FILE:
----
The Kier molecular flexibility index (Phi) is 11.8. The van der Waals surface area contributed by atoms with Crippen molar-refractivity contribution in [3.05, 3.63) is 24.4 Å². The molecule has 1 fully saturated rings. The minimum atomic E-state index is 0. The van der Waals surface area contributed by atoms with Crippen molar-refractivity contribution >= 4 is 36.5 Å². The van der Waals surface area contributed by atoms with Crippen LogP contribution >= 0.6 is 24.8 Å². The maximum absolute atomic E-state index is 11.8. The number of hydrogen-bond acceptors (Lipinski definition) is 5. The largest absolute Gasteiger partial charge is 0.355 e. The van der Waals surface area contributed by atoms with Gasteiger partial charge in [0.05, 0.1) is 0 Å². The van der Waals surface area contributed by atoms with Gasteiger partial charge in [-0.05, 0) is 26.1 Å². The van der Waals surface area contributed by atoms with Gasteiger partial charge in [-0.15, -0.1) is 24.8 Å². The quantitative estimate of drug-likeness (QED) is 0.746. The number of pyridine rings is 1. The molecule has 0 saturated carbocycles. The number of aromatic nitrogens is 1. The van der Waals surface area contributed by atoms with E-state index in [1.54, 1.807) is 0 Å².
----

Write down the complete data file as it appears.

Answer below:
The Kier molecular flexibility index (Phi) is 11.8. The van der Waals surface area contributed by atoms with Crippen molar-refractivity contribution in [3.05, 3.63) is 24.4 Å². The molecule has 1 fully saturated rings. The minimum atomic E-state index is 0. The van der Waals surface area contributed by atoms with Crippen molar-refractivity contribution >= 4 is 36.5 Å². The van der Waals surface area contributed by atoms with Crippen LogP contribution >= 0.6 is 24.8 Å². The maximum absolute atomic E-state index is 11.8. The number of hydrogen-bond acceptors (Lipinski definition) is 5. The largest absolute Gasteiger partial charge is 0.355 e. The van der Waals surface area contributed by atoms with Gasteiger partial charge in [0.05, 0.1) is 0 Å². The van der Waals surface area contributed by atoms with Gasteiger partial charge in [-0.05, 0) is 26.1 Å². The van der Waals surface area contributed by atoms with Gasteiger partial charge in [-0.15, -0.1) is 24.8 Å². The quantitative estimate of drug-likeness (QED) is 0.746. The number of pyridine rings is 1. The molecule has 0 saturated carbocycles. The number of aromatic nitrogens is 1. The van der Waals surface area contributed by atoms with E-state index in [1.54, 1.807) is 0 Å².